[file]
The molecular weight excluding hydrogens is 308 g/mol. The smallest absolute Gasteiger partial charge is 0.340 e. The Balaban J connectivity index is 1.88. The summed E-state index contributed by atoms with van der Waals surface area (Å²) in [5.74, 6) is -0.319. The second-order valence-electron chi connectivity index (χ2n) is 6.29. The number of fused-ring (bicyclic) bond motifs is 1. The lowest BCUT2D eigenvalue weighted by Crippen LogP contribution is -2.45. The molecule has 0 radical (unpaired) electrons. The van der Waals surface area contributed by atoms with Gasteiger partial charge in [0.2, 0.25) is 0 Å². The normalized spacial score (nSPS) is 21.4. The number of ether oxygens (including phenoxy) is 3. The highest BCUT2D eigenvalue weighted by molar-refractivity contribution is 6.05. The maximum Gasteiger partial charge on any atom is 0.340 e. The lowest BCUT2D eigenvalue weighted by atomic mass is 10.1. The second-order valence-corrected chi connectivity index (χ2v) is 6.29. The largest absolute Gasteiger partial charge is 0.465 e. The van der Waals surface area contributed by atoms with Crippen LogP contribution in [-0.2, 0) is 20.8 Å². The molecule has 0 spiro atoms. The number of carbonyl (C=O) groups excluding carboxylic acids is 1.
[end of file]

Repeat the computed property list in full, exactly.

The molecular weight excluding hydrogens is 308 g/mol. The smallest absolute Gasteiger partial charge is 0.340 e. The Balaban J connectivity index is 1.88. The summed E-state index contributed by atoms with van der Waals surface area (Å²) in [5.74, 6) is -0.319. The second-order valence-electron chi connectivity index (χ2n) is 6.29. The number of fused-ring (bicyclic) bond motifs is 1. The lowest BCUT2D eigenvalue weighted by Crippen LogP contribution is -2.45. The molecule has 0 radical (unpaired) electrons. The van der Waals surface area contributed by atoms with Gasteiger partial charge in [0.2, 0.25) is 0 Å². The normalized spacial score (nSPS) is 21.4. The number of ether oxygens (including phenoxy) is 3. The highest BCUT2D eigenvalue weighted by molar-refractivity contribution is 6.05. The maximum Gasteiger partial charge on any atom is 0.340 e. The lowest BCUT2D eigenvalue weighted by atomic mass is 10.1. The second-order valence-corrected chi connectivity index (χ2v) is 6.29. The largest absolute Gasteiger partial charge is 0.465 e. The van der Waals surface area contributed by atoms with Crippen LogP contribution in [-0.2, 0) is 20.8 Å². The molecule has 0 spiro atoms. The number of carbonyl (C=O) groups excluding carboxylic acids is 1.